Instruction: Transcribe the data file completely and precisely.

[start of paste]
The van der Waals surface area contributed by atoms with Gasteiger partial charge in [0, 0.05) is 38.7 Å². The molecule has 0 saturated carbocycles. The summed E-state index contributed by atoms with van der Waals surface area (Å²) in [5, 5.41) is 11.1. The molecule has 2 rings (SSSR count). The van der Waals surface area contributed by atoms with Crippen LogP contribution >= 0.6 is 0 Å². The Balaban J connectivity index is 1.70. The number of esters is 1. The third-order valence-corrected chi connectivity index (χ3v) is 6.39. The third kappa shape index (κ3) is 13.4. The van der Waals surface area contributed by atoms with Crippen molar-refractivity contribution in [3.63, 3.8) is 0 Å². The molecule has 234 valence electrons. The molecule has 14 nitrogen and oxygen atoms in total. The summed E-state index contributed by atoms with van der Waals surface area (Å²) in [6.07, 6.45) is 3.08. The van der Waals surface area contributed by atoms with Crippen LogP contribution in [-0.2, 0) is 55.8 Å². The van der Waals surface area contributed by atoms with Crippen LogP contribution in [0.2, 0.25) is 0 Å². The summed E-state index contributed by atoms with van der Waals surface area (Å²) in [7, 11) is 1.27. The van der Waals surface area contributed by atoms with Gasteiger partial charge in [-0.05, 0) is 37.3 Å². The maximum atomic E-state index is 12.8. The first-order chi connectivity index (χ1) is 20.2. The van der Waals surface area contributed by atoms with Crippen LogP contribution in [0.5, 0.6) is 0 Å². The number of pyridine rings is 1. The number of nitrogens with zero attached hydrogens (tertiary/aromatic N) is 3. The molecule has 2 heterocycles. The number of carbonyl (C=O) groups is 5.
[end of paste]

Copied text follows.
The van der Waals surface area contributed by atoms with Gasteiger partial charge in [0, 0.05) is 38.7 Å². The molecule has 0 saturated carbocycles. The summed E-state index contributed by atoms with van der Waals surface area (Å²) in [5, 5.41) is 11.1. The molecule has 2 rings (SSSR count). The van der Waals surface area contributed by atoms with Crippen LogP contribution >= 0.6 is 0 Å². The Balaban J connectivity index is 1.70. The number of esters is 1. The third-order valence-corrected chi connectivity index (χ3v) is 6.39. The third kappa shape index (κ3) is 13.4. The van der Waals surface area contributed by atoms with Crippen molar-refractivity contribution in [3.63, 3.8) is 0 Å². The molecule has 234 valence electrons. The molecule has 14 nitrogen and oxygen atoms in total. The summed E-state index contributed by atoms with van der Waals surface area (Å²) in [6.07, 6.45) is 3.08. The van der Waals surface area contributed by atoms with Crippen LogP contribution in [-0.2, 0) is 55.8 Å². The van der Waals surface area contributed by atoms with Crippen LogP contribution in [0.2, 0.25) is 0 Å². The summed E-state index contributed by atoms with van der Waals surface area (Å²) in [7, 11) is 1.27. The van der Waals surface area contributed by atoms with Gasteiger partial charge in [-0.05, 0) is 37.3 Å². The maximum atomic E-state index is 12.8. The first-order chi connectivity index (χ1) is 20.2. The van der Waals surface area contributed by atoms with Crippen LogP contribution in [0.5, 0.6) is 0 Å². The number of pyridine rings is 1. The number of nitrogens with zero attached hydrogens (tertiary/aromatic N) is 3. The molecule has 2 heterocycles. The number of carbonyl (C=O) groups is 5.